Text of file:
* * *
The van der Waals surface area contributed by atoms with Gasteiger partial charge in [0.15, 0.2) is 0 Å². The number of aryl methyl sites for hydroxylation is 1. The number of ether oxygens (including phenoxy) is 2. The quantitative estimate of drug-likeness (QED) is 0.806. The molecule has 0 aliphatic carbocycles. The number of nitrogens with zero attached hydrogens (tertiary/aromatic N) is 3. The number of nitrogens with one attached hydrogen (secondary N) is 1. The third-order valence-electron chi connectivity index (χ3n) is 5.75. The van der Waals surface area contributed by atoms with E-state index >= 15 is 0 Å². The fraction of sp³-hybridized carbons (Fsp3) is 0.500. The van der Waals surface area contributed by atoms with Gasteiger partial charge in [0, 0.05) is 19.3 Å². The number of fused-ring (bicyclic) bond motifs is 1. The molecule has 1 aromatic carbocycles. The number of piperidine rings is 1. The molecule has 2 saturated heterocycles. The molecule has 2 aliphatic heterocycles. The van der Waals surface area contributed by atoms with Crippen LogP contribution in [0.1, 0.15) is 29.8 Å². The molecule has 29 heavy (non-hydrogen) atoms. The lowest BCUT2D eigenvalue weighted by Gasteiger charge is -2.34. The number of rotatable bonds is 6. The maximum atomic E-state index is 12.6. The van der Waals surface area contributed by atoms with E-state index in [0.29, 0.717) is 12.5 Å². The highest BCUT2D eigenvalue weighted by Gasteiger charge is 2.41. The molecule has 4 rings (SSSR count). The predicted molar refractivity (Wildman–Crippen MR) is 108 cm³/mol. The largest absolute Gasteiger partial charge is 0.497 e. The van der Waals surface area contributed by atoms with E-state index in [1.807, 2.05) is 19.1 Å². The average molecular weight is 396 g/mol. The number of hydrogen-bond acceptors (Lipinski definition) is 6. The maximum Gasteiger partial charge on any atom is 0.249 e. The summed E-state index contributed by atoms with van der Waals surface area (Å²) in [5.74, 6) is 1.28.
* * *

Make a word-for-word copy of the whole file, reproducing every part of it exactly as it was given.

The van der Waals surface area contributed by atoms with Gasteiger partial charge in [0.15, 0.2) is 0 Å². The number of aryl methyl sites for hydroxylation is 1. The number of ether oxygens (including phenoxy) is 2. The quantitative estimate of drug-likeness (QED) is 0.806. The molecule has 0 aliphatic carbocycles. The number of nitrogens with zero attached hydrogens (tertiary/aromatic N) is 3. The number of nitrogens with one attached hydrogen (secondary N) is 1. The third-order valence-electron chi connectivity index (χ3n) is 5.75. The van der Waals surface area contributed by atoms with E-state index >= 15 is 0 Å². The fraction of sp³-hybridized carbons (Fsp3) is 0.500. The van der Waals surface area contributed by atoms with Gasteiger partial charge in [0, 0.05) is 19.3 Å². The number of fused-ring (bicyclic) bond motifs is 1. The molecule has 1 aromatic carbocycles. The number of piperidine rings is 1. The molecule has 2 saturated heterocycles. The molecule has 2 aliphatic heterocycles. The van der Waals surface area contributed by atoms with Crippen LogP contribution in [0.1, 0.15) is 29.8 Å². The molecule has 29 heavy (non-hydrogen) atoms. The lowest BCUT2D eigenvalue weighted by Gasteiger charge is -2.34. The number of rotatable bonds is 6. The maximum atomic E-state index is 12.6. The van der Waals surface area contributed by atoms with E-state index in [0.29, 0.717) is 12.5 Å². The highest BCUT2D eigenvalue weighted by Gasteiger charge is 2.41. The molecule has 4 rings (SSSR count). The predicted molar refractivity (Wildman–Crippen MR) is 108 cm³/mol. The largest absolute Gasteiger partial charge is 0.497 e. The van der Waals surface area contributed by atoms with E-state index in [1.807, 2.05) is 19.1 Å². The average molecular weight is 396 g/mol. The number of hydrogen-bond acceptors (Lipinski definition) is 6. The maximum Gasteiger partial charge on any atom is 0.249 e. The summed E-state index contributed by atoms with van der Waals surface area (Å²) in [5.74, 6) is 1.28.